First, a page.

This past Saturday evening, 28 of us gathered to take a tasty trip back in time. Not like the people in my books, but figuratively: we were the participants and guests at Carillon Historical Park‘s Tavern Dinner that night.
Our hosts – three ladies and two men – already looked the part in their historical clothing, as they outlined our destination, and why they’d chosen that particular year: 1830. You see, the Miami and Erie Canal had been completed through Dayton the prior year, bringing with it much greater accessibility to supplies from the east, including goodies like sugar and flour. This allowed them to offer much greater variety in the food that could be prepared for a historically-accurate, end-of-winter feast.
The canal also drastically reduced the cost of such goods. A shipment that would have cost $125 to bring to Dayton via horse-drawn wagon or stagecoach, cost only $25 to bring out on the canal. Bring on the food, right?
Not quite! After the introduction, we all got a little hands-on experience in preparing some of the evening’s meal. Our group went first to the summer kitchen, where our hosts had been busy since that morning, putting on the cabbage soup appetizer, the main dish stew, and getting the ingredients ready for dessert. They’d baked bread in the stone oven a few days earlier, just as would have been done in 1830. But what’s bread without butter? That still needed to be done, so we all tried our hand at churning. Not a hard job at all, but one that would get tedious if it had to be done all at once, by one person, for it takes about a half hour of steady work. While we churned, our hostess answered questions about the food preparations, and explained how the fire had been going all day, and the soup and stew put on around 2 pm that afternoon. Ever think it takes too long to preheat the oven? This one takes a couple hours! But we’d have cookies by the time dinner was done.
Our next stop was the William Morris house, an authentic, preserved historical home which, like the summer kitchen, had been trucked to the park from Centerville, about 10 miles away. There, our hostess described how coffee and tea was shipped in, and the latter roasted and ground. The coffee mill was difficult to crank – luckily, enough had been already ground that we weren’t dependent on what we could do!
After that, we stopped outside the tavern to learn about the musket that might have been used to kill the night’s meal, had we actually been in 1830. Since the group before us jammed the musket, we got to see how the term “flash in the pan” originated, when the musket didn’t create enough force to fire the bullet, but the gunpowder burnt prematurely.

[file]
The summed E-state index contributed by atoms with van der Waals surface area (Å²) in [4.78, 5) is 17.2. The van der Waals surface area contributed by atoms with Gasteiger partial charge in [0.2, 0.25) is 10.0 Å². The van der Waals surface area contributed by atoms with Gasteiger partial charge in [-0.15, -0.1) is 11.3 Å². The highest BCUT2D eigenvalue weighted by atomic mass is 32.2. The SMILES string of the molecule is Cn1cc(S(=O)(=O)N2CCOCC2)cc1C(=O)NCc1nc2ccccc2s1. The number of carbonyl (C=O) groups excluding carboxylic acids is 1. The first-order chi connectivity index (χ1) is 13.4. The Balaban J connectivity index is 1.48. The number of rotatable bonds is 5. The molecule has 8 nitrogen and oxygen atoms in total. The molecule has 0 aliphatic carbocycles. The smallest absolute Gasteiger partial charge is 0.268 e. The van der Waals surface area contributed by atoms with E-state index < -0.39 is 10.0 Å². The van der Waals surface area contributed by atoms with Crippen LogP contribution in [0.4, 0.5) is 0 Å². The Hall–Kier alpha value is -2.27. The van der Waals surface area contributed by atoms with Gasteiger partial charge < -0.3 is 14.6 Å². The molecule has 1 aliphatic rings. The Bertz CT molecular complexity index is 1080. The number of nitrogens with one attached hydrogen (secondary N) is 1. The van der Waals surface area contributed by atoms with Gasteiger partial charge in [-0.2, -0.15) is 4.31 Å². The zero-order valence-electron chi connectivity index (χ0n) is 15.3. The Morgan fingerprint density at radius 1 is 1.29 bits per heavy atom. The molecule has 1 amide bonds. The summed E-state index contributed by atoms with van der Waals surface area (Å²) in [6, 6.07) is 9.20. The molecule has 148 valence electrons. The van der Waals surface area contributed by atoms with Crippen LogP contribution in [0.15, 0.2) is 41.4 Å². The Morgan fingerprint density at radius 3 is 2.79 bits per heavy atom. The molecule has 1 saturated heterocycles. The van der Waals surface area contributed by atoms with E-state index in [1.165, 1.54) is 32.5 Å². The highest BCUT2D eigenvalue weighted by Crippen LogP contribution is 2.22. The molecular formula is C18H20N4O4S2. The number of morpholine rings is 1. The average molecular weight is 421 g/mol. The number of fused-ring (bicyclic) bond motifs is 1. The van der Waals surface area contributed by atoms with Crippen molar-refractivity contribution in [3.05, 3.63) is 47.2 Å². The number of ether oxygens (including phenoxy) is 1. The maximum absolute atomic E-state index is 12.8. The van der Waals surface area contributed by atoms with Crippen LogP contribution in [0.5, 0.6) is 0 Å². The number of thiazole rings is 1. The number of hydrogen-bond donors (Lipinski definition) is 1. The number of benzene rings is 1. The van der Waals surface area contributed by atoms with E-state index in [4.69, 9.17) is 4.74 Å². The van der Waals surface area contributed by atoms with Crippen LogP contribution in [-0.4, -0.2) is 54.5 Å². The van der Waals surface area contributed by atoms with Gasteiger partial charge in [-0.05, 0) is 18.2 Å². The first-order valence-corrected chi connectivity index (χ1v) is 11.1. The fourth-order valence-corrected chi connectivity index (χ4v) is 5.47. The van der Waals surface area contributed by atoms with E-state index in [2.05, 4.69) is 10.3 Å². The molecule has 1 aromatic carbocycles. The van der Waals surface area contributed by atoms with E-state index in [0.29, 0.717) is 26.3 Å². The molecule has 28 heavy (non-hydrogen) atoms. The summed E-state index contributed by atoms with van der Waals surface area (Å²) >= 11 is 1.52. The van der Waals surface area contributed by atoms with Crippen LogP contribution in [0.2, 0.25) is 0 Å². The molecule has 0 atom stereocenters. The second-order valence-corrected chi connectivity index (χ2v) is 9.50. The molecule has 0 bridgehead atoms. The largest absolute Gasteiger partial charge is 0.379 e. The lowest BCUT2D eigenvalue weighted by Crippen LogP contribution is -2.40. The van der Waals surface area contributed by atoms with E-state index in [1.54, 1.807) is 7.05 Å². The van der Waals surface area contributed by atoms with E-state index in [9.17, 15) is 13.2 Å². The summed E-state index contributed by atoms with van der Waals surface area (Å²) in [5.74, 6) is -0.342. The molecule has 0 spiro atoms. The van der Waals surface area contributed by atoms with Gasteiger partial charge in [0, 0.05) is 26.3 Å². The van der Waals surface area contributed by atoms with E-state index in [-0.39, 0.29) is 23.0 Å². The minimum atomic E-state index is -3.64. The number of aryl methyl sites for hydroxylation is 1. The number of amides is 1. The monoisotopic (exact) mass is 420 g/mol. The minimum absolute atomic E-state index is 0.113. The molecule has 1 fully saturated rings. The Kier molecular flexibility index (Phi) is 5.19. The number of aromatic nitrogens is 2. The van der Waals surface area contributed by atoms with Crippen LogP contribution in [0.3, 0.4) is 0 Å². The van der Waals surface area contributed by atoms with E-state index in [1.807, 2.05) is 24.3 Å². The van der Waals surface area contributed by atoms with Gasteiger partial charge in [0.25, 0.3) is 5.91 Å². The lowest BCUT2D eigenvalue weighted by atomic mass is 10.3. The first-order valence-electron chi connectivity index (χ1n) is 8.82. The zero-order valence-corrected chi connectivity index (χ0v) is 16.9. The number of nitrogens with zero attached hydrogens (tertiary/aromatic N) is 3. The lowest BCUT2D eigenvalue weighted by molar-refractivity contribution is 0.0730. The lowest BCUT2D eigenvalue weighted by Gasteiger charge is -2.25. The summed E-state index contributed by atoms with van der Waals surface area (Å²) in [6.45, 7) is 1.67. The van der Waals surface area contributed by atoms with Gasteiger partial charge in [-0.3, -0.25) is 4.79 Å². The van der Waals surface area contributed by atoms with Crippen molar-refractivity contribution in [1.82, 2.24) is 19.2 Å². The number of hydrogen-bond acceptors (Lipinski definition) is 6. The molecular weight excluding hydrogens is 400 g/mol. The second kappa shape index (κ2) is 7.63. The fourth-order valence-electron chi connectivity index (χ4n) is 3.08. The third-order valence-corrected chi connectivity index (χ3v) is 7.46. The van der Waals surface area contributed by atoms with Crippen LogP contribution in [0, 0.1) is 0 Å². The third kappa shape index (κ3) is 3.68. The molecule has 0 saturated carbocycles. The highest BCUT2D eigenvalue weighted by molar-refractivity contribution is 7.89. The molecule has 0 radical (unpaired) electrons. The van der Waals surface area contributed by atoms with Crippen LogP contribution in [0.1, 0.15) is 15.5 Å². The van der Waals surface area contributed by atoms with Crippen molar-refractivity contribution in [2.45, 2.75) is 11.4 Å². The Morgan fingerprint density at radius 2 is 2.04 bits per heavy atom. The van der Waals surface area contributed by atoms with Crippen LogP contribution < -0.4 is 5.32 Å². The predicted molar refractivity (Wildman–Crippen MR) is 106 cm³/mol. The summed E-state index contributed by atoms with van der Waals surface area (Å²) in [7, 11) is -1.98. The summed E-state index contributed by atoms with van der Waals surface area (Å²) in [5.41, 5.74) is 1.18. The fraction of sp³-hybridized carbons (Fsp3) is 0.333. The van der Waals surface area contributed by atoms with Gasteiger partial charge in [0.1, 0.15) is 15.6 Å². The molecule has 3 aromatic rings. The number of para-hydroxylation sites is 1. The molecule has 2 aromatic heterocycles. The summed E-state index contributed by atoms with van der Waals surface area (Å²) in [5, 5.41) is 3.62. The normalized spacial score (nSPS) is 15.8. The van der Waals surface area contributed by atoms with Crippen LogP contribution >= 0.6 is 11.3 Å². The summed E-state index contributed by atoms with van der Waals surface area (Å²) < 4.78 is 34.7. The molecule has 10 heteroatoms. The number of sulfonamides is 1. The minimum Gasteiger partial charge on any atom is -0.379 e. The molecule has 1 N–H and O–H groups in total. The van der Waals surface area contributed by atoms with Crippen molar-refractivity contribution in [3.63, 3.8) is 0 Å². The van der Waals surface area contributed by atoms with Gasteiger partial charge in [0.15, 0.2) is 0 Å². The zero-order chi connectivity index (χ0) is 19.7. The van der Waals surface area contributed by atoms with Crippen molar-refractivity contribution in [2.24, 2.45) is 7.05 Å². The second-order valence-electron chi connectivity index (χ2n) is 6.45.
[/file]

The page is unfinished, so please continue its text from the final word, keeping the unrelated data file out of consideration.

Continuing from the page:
Finally, we headed inside Newcom’s Tavern, Dayton’s oldest building, for dinner.
As dusk descended, it certainly felt like a trip back in time to eat in the old, log building by candle light. And the food was wonderful! We started out with bread that was baked in the summer kitchen with the butter we’d churned, and cabbage soup, which was much tastier than it sounds, thanks to its beef broth base and herb seasonings.
The main dish was the sausage stew, which was a mild, savory sausage in a tomato paste base, served with locally-grown rice. The sides were a thick bean-and-corn dish, and apples and onions, which were baked in a crockery pot and dutch oven piled under ash in the summer kitchen’s fireplace. Apples and onions sounds like a strange combination, but it was really good. We also had roasted diced potatoes, with onions, carrots, and turnips.
After dinner, we were in for yet another treat. A trio of illusionists who said they’d just ridden in on the stagecoach from Cincinnati performed a few magic tricks and card tricks for us and got more than a few laughs. We capped off the evening with dessert – stewed pears, with the sugar cookies that had just been baked in the summer kitchen. All in all, a fantastic meal!
Have you ever eaten a historic dinner, prepared by historically-accurate means? What do you think of the menu – does it sound like something you’d like to try? Have you ever churned butter or fired a musket?